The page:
Divorce is a challenging and emotional process, especially when it involves children. That is why parents must communicate with their children about this life-altering decision in a sensitive and thoughtful manner.
While the conversation may be difficult, approaching it from a place of love and kindness can be the first step towards healing.
Prepare and plan ahead
Before having the discussion, it is important to prepare yourself mentally and emotionally. Have a clear understanding of why the decision is necessary and be ready to address any questions or concerns your children may have. Consider the best time and place for this conversation to ensure a calm and private setting.
Assure them it is not their fault
Children often blame themselves for their parents’ divorce, so you must reassure them that the decision is not their fault. Explain that grown-up problems have nothing to do with their behavior or actions.
Be honest and age-appropriate
When explaining divorce to your children, honesty is always the best policy. However, you must use age-appropriate language and concepts that they can understand. Younger children may need simpler explanations, while teenagers can handle more complex discussions. You should also avoid overloading them with unneeded details.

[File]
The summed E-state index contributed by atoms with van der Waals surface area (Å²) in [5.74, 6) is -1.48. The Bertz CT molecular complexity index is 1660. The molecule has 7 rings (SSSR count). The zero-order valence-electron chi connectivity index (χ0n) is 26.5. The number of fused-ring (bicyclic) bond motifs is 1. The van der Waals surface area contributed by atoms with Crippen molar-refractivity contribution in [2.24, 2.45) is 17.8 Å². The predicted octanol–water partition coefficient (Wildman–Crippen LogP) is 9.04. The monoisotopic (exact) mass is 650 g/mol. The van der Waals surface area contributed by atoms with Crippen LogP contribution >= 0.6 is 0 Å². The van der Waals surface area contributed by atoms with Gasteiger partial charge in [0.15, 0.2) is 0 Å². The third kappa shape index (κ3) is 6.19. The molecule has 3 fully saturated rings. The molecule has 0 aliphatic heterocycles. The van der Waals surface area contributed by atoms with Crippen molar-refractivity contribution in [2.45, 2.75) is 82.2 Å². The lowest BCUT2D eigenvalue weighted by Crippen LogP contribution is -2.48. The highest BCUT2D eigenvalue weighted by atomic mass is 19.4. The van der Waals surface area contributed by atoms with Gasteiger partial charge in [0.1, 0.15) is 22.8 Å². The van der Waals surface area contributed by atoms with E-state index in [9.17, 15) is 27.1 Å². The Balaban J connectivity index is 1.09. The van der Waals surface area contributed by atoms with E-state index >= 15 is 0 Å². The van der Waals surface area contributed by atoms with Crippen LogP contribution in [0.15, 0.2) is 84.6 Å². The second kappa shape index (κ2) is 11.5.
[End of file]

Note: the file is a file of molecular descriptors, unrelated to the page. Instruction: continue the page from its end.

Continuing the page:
Present a unified front
If possible, both parents should be present when discussing divorce with their children. This demonstrates that you are still a united front when it comes to their well-being. Presenting a unified message can also provide them with a sense of stability during an uncertain time.
Maintain routine and consistency
Amidst the many changes brought on by divorce, try to maintain as much routine and consistency as possible. This helps children feel secure and grounded when changing residences or attending new schools.
Avoid blaming or badmouthing
Resist the temptation to blame your ex-spouse or speak negatively about them in front of your children. This can be confusing and hurtful for kids. Instead, encourage a respectful and amicable co-parenting relationship to benefit your children.
Forbes reports that 689,308 divorces took place in 2021. Even when the process is in the best interest of all involved, the majority of kids will have a hard time accepting the split. However, parents can mitigate bad feelings with their words and actions.